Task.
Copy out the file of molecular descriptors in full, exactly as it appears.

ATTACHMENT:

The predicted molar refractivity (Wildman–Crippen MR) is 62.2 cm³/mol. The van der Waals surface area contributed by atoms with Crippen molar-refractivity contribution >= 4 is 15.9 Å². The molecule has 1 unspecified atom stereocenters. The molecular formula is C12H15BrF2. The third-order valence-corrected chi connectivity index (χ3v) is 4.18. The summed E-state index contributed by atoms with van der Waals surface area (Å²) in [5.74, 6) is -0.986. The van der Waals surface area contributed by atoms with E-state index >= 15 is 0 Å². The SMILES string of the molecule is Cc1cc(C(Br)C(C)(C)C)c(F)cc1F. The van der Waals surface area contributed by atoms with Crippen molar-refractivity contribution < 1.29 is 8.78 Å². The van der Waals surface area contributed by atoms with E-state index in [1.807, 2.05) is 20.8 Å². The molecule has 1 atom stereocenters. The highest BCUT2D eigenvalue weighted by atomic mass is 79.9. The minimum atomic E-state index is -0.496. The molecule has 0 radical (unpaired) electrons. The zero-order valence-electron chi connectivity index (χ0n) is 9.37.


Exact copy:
The predicted molar refractivity (Wildman–Crippen MR) is 62.2 cm³/mol. The van der Waals surface area contributed by atoms with Crippen molar-refractivity contribution >= 4 is 15.9 Å². The molecule has 1 unspecified atom stereocenters. The molecular formula is C12H15BrF2. The third-order valence-corrected chi connectivity index (χ3v) is 4.18. The summed E-state index contributed by atoms with van der Waals surface area (Å²) in [5.74, 6) is -0.986. The van der Waals surface area contributed by atoms with E-state index >= 15 is 0 Å². The SMILES string of the molecule is Cc1cc(C(Br)C(C)(C)C)c(F)cc1F. The van der Waals surface area contributed by atoms with Crippen molar-refractivity contribution < 1.29 is 8.78 Å². The van der Waals surface area contributed by atoms with E-state index in [1.807, 2.05) is 20.8 Å². The molecule has 1 atom stereocenters. The highest BCUT2D eigenvalue weighted by atomic mass is 79.9. The minimum atomic E-state index is -0.496. The molecule has 0 radical (unpaired) electrons. The zero-order valence-electron chi connectivity index (χ0n) is 9.37.